NEW YORK - September 11 - The terrorist attacks of September 11,
2001 were not only a tragedy for the victims and their families. They were
also a searing reminder that radical groups today can commit acts of
enormous violence and impact. The attacks showed with unmistakable
clarity the extent to which certain extremist Islamist groups, far from the
mainstream yet with global ambitions, have internalized the idea that the
ends justify the means, that any civilian living in a state perceived as
hostile is a legitimate target.
One might have expected the governmental response to that threat to
champion the principle so flouted by the extremists—the importance of
not treating people as means to an end but of respecting their rights as
individual human beings. Governments should have understood the need
to respect human rights not only because it is the right thing to do but also
because it provides the only hope of effectively undermining the
destructive logic of terrorism.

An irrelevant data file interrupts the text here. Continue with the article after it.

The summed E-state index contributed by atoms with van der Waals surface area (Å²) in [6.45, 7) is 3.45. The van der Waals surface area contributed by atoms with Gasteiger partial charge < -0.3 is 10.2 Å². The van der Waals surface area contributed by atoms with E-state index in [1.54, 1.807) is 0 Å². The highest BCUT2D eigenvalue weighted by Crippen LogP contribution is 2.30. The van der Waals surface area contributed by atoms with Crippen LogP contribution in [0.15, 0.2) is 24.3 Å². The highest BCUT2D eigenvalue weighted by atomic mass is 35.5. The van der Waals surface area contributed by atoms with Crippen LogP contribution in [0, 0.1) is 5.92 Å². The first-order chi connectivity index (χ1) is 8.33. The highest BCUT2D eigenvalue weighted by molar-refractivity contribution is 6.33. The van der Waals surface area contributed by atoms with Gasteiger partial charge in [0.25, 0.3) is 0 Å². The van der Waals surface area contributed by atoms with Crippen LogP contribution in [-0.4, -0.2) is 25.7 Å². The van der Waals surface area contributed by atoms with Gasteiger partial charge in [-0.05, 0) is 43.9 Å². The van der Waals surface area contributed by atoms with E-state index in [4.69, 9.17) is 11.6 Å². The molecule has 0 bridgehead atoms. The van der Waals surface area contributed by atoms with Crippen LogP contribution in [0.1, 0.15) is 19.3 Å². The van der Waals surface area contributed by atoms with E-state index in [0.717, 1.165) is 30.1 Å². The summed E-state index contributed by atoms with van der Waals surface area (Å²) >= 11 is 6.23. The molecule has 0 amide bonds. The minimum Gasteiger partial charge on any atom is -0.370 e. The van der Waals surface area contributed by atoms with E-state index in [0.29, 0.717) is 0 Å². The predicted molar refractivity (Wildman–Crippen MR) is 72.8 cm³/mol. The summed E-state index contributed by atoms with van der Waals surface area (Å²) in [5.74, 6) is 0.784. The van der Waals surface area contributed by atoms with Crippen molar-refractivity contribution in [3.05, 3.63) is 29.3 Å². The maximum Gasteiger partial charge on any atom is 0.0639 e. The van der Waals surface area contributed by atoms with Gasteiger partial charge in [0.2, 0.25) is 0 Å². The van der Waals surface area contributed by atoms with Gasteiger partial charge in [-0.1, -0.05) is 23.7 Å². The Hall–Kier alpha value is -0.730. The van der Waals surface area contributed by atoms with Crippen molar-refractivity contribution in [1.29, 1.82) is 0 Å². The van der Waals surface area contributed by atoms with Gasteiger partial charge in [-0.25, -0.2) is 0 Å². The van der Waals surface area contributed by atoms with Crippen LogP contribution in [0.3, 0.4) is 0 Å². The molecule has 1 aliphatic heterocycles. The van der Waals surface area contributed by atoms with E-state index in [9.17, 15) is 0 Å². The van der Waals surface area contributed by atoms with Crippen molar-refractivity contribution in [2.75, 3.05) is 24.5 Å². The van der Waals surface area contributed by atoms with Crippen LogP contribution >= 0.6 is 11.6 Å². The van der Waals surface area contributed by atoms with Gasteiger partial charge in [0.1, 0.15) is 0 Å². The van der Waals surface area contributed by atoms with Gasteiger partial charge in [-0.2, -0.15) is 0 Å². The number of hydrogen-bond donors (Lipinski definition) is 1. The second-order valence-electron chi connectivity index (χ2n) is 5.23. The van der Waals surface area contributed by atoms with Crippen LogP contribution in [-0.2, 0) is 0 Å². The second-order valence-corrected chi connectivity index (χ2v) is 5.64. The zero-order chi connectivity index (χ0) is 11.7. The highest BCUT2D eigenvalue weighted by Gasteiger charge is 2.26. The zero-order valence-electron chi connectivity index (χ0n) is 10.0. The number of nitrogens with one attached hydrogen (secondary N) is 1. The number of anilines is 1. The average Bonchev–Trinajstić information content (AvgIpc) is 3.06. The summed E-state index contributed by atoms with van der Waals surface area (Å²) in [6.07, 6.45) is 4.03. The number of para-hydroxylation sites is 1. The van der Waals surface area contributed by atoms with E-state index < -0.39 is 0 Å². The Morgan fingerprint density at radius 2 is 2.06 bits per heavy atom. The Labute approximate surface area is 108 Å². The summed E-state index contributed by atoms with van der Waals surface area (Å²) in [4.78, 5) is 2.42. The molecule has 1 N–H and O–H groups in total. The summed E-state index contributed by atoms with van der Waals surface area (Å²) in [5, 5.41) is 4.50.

Sadly, the U.S. government never took that insight to heart. As the target
of the attacks five years ago, no government played a more important role
in shaping the global response to terrorism. Yet Washington's response
instead reinforced the dangerous view that laudable ends can justify brutal
Following the terrorist attacks, many Americans understandably wanted
their government to do anything possible that might protect them from
terrorism. The Bush administration exploited that fear to push through
various measures with scant regard to international human rights
standards. Systematic prisoner abuse, widespread detention without trial,
and proposed kangaroo courts were the result. Abu Ghraib, Guantánamo,
and secret CIA prisons became the unfortunate symbols of U.S.
counterterrorism efforts. Even within the United States, the rights of many
Muslim men were compromised through the misuse of laws such as those
on detaining immigrants and “material witnesses." Governments around
the world, in turn, exploited the U.S. government's example to launch or
defend repression of their own.
These abuses are wrong as a matter of fundamental rights. Though done in
the name of protection from terrorism, they are also counterproductive.
Fighting terrorism effectively requires not just stopping existing terrorists